Other Barks & Bites for Friday, December 8: X Calls Trademark Infringement Lawsuit a ‘Shakedown’; Biden Admin Proposes Framework to Allow Government Agencies to Seize Patents Based on Drug Pricing; House Subcommittee Discusses Biden’s AI Policy

Bite (noun): more meaty news to sink your teeth into.

Bark (noun): peripheral noise worth your attention.

bitesThis week in Other Barks & Bites: the House Subcommittee on Cybersecurity, Information Technology, and Government Innovation holds a hearing on President Biden’s AI policy; the White announces a proposed framework to allow government agencies to seize the patents of costly drugs that received government funding; and the social media company X characterizes a trademark infringement case against it as a “shakedown.”


White House Announces Framework to Seize Patents of Costly Drugs

On Thursday, December 7, the White House announced its plans to lower drug prices and promote competition through a series of actions, including a proposed framework for government agencies to exercise march-in rights on government-funded drugs and inventions. The proposed march-in rights would allow government agencies to seize the patents of certain high-cost drugs that have received government funding. Lowering drug prices has long been on the agenda of the Biden Administration, and in its press release the White House cited that the 25 largest pharmaceutical companies control 70% if industry revenues.

Netflix Hit with ‘Don’t Look Up’ Trademark Lawsuit

On Wednesday, December 6, an author filed a lawsuit in a California district court alleging Adam McKay, director of the 2021 film “Don’t Look Up”, infringed on the copyright of his novel. The author William Collier asked the court for $5 million in damages from Netflix, who first started streaming the Academy Award-nominated film. In the lawsuit, Collier claimed that Adam McKay had access to his novel when Collier’s daughter worked at McKay’s former manager’s office.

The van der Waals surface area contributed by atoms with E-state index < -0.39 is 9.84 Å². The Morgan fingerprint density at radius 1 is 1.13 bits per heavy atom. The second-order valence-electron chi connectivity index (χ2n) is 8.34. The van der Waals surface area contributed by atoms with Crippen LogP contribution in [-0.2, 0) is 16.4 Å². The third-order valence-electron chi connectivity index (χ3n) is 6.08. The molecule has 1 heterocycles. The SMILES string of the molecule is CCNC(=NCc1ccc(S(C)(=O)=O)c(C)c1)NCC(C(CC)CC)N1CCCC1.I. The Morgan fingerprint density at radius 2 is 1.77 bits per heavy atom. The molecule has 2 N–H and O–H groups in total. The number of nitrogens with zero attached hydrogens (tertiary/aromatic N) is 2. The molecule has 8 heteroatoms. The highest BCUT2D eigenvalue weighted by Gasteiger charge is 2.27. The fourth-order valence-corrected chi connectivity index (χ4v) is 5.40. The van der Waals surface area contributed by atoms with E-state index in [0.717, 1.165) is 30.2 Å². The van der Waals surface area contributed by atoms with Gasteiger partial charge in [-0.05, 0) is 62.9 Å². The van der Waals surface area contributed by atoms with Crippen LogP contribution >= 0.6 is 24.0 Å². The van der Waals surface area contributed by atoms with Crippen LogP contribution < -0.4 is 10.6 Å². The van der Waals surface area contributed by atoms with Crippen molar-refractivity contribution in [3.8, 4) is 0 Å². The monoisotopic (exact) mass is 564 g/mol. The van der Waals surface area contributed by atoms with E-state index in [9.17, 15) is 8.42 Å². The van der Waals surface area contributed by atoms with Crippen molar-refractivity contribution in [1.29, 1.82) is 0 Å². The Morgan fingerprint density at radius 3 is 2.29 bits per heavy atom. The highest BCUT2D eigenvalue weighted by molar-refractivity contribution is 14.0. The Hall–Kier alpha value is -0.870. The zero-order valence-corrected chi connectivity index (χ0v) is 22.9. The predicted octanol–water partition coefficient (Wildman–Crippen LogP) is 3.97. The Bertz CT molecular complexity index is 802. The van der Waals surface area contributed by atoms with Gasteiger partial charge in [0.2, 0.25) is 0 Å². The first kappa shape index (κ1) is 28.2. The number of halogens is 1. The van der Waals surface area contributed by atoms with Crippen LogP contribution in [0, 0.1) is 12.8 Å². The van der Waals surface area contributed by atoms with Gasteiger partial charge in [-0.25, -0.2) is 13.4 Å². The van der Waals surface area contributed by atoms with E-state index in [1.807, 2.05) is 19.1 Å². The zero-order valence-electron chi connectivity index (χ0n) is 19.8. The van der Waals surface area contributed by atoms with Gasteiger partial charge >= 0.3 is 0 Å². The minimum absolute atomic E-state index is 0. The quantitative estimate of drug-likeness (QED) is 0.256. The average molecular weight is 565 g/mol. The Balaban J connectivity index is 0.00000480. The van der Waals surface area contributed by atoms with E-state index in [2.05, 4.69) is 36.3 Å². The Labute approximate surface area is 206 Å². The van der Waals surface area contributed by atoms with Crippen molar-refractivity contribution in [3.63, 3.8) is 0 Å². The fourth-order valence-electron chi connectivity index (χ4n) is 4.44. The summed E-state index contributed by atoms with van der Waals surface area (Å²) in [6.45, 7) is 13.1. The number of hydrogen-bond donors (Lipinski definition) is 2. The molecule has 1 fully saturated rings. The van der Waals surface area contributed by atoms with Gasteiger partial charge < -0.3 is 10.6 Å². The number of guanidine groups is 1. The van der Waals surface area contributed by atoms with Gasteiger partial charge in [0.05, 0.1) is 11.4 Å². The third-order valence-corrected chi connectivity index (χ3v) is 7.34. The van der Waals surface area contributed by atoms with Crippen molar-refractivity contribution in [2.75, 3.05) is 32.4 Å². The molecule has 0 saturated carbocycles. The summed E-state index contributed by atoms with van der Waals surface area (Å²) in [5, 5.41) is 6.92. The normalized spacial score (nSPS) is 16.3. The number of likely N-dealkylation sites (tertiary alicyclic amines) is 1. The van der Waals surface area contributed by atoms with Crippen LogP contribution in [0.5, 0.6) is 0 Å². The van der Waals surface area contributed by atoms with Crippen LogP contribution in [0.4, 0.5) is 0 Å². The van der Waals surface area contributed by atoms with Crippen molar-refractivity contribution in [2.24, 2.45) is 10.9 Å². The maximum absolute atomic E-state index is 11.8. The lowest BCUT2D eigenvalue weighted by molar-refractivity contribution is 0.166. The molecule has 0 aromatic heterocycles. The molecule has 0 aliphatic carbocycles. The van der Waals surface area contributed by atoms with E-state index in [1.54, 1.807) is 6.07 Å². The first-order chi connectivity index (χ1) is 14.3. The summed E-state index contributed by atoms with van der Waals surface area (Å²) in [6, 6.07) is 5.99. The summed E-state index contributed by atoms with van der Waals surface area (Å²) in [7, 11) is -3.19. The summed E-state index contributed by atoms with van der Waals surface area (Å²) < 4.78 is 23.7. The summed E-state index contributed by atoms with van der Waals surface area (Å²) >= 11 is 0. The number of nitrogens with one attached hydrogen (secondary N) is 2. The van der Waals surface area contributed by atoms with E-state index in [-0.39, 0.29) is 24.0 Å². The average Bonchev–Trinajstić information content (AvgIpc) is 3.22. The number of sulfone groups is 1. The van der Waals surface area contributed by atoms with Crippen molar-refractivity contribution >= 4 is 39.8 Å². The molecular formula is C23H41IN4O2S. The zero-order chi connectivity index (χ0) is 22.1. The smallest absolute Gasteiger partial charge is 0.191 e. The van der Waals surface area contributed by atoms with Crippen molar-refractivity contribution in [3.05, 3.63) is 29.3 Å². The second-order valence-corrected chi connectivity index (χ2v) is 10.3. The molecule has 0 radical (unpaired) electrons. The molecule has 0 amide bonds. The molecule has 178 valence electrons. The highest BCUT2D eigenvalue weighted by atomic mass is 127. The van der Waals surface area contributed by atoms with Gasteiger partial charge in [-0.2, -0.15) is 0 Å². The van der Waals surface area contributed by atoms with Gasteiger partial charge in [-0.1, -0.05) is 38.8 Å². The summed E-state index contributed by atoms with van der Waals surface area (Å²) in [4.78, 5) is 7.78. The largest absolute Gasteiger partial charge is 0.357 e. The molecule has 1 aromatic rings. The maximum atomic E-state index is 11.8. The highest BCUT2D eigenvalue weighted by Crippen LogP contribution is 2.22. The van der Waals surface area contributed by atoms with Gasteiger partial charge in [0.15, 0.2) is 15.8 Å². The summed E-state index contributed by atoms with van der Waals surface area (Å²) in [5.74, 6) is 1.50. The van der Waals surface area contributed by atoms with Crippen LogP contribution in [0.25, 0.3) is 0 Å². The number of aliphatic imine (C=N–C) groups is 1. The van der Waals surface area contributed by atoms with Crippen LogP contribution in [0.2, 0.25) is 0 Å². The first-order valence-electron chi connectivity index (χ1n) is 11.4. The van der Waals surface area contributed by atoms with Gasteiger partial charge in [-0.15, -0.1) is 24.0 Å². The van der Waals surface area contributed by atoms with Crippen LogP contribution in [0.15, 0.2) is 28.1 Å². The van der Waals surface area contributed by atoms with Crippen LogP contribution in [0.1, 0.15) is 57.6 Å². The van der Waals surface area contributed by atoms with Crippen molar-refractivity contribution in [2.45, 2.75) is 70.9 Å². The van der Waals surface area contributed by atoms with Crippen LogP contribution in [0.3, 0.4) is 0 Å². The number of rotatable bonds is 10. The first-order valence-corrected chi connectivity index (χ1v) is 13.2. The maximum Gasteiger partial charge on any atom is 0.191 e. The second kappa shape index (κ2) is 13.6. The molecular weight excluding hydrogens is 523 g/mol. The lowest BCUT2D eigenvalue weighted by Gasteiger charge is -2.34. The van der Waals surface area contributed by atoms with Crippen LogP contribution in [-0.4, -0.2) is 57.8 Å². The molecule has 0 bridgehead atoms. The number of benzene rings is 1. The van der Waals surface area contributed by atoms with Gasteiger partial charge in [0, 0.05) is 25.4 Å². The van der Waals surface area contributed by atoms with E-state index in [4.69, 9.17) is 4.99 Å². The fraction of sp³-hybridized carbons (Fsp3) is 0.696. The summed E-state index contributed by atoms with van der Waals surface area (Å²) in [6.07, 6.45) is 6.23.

ITC Clears Keysight Technologies of Patent Infringement in Case with Centripetal Networks

On Tuesday, December 5, the U.S. International Trade Commission (ITC) issued a final determination that upheld an administrative law judge’s ruling that Keysight Technologies did not infringe on three patents from Centripetal Networks, ending the investigation into the matter. The three patents covered cybersecurity technology but we found to be invalid throughout the course of the investigation. Thus, the administrative law judge and the ITC determined that Keysight did not import products that infringed on a Centripetal patent. Jonah Mitchell, Reed Smith partner and lead outside counsel to Keysight, said, “As a technology company, Keysight understands the importance of intellectual property and respects the intellectual property rights of others.  Keysight was confident that Centripetal’s claims lacked merit and is pleased to have its rights vindicated with this result.” 

X Files Motion to Dismiss “Shakedown” Trademark Infringement Lawsuit

On Monday, December 4, the social media giant X filed a motion to dismiss a trademark infringement lawsuit that argues the rebranding of Twitter to X has caused confusion with the company X Social Media. X used strong language and claimed “this case is a shakedown masquerading as trademark infringement and unfair competition claims.” In the motion, X argued that the plaintiff has existed for years with numerous other companies with similar trademarks.


USPTO Names New Members of Public Advisory Committees

On Wednesday, December 6, the USPTO announced new members to the Parent and Trademark Public Advisory Committees, which consists of private-sector individuals who provide advice to the agency on patent and trademark operations. According to the USPTO, the two committees support the office’s core mission of fostering innovation in the United States. “I am honored to lead the PPAC, and I look forward to working to serve the interests of the country’s IP community in ways that enhance national and global competitiveness and accelerates growth in GDP,” said newly-appointed PPAC Chair Loletta Darden.